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13 of 13 people found the following review helpful
5.0 out of 5 stars This book is a revelation - read it!
I ordered this book from Amazon after reading a chapter from it posted on a website about the mysterious death of Frank Olson, a US army physician who was slipped a dose of LSD at a CIA research meeting and soon after supposedly "jumped" from an 8th floor window of a hotel while in the company of two CIA agents. This book is a revelation, particularly to those...
Published on 19 July 2001 by pandorauk

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3.0 out of 5 stars Good start but gets a bit less useful as it progresses
The early parts which detail the CIA's interest in and development of LSD as a possible weapon were revealing and some of the data given illustrates the grisly practice of the infamous psychiatric profession which hopefully will be a museum curiosity piece in the not too far distant future. The story then moves on to how LSD percolated into main stream life and turned...
Published 23 months ago by A. C. Phipps


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13 of 13 people found the following review helpful
5.0 out of 5 stars This book is a revelation - read it!, 19 July 2001
I ordered this book from Amazon after reading a chapter from it posted on a website about the mysterious death of Frank Olson, a US army physician who was slipped a dose of LSD at a CIA research meeting and soon after supposedly "jumped" from an 8th floor window of a hotel while in the company of two CIA agents. This book is a revelation, particularly to those who still believe that the CIA are the "good guys" and the guardians of US security, and that LSD was not introduced into public use until the advent of Timothy Leary and Oswald Owsley in the 1960's. It outlines in detail the development of the CIA's interest in LSD as a potential weapon against spies in the Cold War in the 1950's, following it's invention in the Sandoz laboratories, its use in the MK-Ultra project, and the CIA's completely unregulated "surprise" testing of the drug on their own staff, unknowing patients in mental institutions and unsuspecting members of the public. It also gives a very thorough overview of social change, potitics, music and drugs in America in the 1960's, and the part played by LSD in this once it was taken up as a "mind-expanding" drug by Leary, Huxley, the Beatles, Haight-Ashbury and the New Left in America. This is an extremely well-researched and written book which is in turn shocking, funny, disgusting and interesting. For anyone who already has a vague mistrust of the CIA's covert operations, the information here will more confirm their doubts. I had no idea before reading this book of the CIA's role in introducing LSD into America, and I think it should be essential reading for anyone who is interested in recent American history and social change. A great read from beginning to end - never boring, always intelligent, and full of amazing information.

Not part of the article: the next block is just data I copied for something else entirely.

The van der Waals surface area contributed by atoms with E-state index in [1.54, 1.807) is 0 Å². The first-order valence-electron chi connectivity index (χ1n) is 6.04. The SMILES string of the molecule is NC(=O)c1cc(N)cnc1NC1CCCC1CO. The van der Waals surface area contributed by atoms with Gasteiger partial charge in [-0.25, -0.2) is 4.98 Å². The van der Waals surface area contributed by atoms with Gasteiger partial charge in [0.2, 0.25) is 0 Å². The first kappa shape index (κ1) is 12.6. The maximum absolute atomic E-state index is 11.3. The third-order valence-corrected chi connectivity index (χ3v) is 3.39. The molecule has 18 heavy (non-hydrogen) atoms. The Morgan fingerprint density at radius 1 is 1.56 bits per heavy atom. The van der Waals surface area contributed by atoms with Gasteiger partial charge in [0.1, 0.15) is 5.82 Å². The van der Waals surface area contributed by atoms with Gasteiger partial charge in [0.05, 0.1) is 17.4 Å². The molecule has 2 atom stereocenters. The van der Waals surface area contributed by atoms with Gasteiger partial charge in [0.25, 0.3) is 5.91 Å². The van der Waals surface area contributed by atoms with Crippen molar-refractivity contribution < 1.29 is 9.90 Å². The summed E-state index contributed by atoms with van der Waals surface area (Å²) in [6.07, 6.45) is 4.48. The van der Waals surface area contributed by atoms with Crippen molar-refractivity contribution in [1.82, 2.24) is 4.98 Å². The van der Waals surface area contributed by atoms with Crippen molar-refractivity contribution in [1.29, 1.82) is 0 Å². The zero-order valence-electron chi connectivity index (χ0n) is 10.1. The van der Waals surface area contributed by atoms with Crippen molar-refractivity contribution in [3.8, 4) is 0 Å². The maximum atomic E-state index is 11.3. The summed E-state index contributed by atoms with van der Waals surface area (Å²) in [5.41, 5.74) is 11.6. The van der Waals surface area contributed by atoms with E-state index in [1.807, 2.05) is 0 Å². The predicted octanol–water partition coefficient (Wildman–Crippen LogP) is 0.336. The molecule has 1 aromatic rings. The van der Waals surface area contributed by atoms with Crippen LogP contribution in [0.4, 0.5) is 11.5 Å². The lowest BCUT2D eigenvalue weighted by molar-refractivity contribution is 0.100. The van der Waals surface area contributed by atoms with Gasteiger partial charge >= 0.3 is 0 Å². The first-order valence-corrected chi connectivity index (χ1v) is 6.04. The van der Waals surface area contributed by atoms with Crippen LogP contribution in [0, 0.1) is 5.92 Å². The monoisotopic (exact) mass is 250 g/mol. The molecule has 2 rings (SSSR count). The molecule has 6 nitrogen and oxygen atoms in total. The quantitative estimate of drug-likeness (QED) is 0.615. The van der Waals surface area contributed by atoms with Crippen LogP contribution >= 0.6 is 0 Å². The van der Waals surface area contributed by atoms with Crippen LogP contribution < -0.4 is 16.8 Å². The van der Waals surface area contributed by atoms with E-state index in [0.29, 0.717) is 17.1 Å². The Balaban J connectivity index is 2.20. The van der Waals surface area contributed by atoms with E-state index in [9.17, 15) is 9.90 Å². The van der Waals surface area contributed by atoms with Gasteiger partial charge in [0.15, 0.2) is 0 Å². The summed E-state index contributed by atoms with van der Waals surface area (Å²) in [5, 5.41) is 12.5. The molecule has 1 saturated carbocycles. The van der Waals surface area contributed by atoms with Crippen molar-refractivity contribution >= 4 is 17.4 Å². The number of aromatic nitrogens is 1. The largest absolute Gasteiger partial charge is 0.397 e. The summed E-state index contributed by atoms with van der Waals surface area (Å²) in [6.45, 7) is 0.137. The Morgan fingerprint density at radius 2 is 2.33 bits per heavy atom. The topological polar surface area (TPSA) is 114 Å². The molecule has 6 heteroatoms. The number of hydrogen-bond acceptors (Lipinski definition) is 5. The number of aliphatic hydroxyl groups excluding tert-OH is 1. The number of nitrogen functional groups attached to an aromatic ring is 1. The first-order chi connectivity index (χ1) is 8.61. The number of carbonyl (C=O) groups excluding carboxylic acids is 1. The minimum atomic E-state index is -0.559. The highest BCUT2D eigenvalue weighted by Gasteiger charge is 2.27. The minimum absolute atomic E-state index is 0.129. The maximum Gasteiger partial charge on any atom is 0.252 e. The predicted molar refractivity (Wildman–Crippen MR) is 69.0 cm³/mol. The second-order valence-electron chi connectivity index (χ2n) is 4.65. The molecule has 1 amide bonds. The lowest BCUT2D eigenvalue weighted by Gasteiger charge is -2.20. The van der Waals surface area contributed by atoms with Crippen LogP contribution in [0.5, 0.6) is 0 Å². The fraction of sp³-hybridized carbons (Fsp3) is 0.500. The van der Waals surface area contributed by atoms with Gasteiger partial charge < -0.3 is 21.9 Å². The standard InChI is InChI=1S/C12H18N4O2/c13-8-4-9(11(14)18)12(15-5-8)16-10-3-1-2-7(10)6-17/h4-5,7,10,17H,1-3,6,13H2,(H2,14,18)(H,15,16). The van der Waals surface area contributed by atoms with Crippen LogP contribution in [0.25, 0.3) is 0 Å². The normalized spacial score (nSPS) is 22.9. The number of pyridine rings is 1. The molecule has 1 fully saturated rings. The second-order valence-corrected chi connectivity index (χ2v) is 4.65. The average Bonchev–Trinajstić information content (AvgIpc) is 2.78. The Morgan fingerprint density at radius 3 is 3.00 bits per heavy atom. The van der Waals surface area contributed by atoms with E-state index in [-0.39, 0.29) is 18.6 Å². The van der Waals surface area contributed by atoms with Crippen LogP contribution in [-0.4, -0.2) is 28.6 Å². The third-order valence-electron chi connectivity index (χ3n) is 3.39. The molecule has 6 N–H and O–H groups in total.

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3 of 3 people found the following review helpful
5.0 out of 5 stars Kids, Sh'it out a Singularity !!, 28 Aug 2011
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Its a sad indictment of our world that there are only two books written about this amazing period. Acid Dreams and Storming Heaven. Both are quality books, but Storming Heaven is twice as thick as Acid Dreams and, I found anyway, gives a more mystical treatment of LSD. Acid Dreams is very political, but both books cover similar territory and so they can be read side by side. Prepare to have your jaw dropped by reading Acid Dreams, I know mine did!

So why should we take LSD seriously then? Well imagine this parallel history. Peasants break into Galileo's study, steal his telescope and party hard! After some hard telescopic mischief, the Pope goons smash all the telescopes and forbid the peasants from going anywhere near a telescope. Priests will from now-on scream from the pulpit that all telescopes are evil. This hysteria would have the effect of shutting down the promise of the revolution the telescope hailed and modern science. This is what happened to LSD!

Acid Dreams shows that, in the 1940's, psychedelics were not controversial and were in fact seen as the cutting edge in consciousness science. The psychedelic revolution took place at around the same time as the discovery of nuclear power. There was as much excitement about the promise of LSD as there was about the splitting of the atom. It's all in here.

I didn't know about LSD treating alcoholism, or the thousands of prestigious scientific journals raving about psychedelics and thousands of scientific research papers published on the therapeutic promise of LSD.

Acid Dreams mentions stuff about the psychedelic civil war between those following Timothy 'give it to the peasants' Leary, versus Aldous 'give it to the brightest and the best' Huxley. Leary's gang won the argument and so we had the 1960's revolution and the subsequent crackdown by the cardinals of our culture.